Nobody Flies are an enigmatic family of rarely seen or collected minute flies (0.8-2.5mm). The type genus Nemo (Latin for ‘nobody’), and all 6 current Australian species, were first described by McAlpine in 1983. The adults appear to prefer smooth substrates, such as broad leaves and smooth barked tree trunks, and have been observed walking about in disjointed zig-zag fashion while maintaining a particular orientation, not unlike Upside Down Flies (Neurochaetidae) except the orientation is not restricted to ‘upside down’. The fact the flies are rarely encountered and manage to avoid targeted collection suggests not only very short activity periods but perhaps also restricted or inconsistent localities. Neminidae larva are completely unknown. The family extends to Papua New Guinea, Madagascar and southern Africa.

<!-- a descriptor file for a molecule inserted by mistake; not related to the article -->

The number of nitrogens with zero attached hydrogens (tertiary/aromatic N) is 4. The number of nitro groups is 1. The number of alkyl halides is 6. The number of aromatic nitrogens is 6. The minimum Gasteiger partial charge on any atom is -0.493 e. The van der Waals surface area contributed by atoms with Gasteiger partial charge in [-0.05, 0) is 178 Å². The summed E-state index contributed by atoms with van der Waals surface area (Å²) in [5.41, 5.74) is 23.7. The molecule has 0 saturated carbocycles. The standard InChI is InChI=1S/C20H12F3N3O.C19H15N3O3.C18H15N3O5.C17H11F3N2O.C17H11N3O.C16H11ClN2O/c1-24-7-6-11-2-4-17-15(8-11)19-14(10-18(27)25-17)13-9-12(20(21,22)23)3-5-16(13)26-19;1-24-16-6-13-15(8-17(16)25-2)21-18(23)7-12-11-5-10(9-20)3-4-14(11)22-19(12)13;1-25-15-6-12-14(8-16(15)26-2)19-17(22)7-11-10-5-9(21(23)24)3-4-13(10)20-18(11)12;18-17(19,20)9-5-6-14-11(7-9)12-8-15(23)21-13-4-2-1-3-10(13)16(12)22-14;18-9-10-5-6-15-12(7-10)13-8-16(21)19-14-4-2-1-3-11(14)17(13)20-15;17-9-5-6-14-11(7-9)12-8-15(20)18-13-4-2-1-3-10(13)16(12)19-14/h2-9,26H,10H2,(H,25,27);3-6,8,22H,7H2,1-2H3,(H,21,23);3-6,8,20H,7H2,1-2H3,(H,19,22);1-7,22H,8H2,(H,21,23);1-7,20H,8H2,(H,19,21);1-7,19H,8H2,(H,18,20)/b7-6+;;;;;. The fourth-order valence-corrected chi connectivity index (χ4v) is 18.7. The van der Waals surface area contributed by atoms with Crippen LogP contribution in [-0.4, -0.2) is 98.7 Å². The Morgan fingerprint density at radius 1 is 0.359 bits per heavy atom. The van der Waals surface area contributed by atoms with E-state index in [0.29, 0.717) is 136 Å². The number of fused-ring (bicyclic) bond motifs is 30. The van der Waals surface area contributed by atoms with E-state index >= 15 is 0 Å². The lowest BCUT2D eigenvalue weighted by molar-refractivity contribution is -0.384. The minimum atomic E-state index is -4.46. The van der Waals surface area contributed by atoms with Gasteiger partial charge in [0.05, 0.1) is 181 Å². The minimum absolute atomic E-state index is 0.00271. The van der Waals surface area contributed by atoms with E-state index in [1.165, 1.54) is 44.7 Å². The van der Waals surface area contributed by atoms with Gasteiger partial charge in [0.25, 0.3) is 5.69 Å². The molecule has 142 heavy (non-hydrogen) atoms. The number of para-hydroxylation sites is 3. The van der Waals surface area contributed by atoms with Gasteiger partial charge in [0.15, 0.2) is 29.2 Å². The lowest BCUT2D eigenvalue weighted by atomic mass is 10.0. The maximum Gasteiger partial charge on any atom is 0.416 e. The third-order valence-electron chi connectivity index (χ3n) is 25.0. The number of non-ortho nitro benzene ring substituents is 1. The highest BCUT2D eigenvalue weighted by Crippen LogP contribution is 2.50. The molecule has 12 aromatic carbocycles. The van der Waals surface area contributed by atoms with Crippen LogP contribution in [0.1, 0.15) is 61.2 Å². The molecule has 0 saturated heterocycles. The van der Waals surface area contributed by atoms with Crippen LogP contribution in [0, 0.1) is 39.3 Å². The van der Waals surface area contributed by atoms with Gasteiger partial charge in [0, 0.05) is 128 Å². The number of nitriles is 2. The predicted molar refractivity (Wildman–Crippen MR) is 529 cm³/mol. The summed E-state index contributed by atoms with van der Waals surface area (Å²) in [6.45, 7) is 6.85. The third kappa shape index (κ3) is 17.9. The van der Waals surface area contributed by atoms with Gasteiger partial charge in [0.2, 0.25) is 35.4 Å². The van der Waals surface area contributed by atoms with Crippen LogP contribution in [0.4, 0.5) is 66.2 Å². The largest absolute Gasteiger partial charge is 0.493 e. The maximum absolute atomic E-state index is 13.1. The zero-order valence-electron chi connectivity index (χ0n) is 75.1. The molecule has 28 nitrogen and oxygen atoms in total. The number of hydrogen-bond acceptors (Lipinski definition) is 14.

Barraclough, D. A. 1999. The Southern African species of Neminidae (Diptera: Schizophora). Annals of the Natal Museum 40: 31-45.
Marshall, S. A. 2012. Flies – The Natural History and Diversity of Diptera. Firefly Books Ltd.
McAlpine, D. K. 1983. A new subfamily of Aulacigastridae (Diptera: Schizophora), with a discussion of aulacigastrid classification. Australian Journal of Zoology 31: 55-78.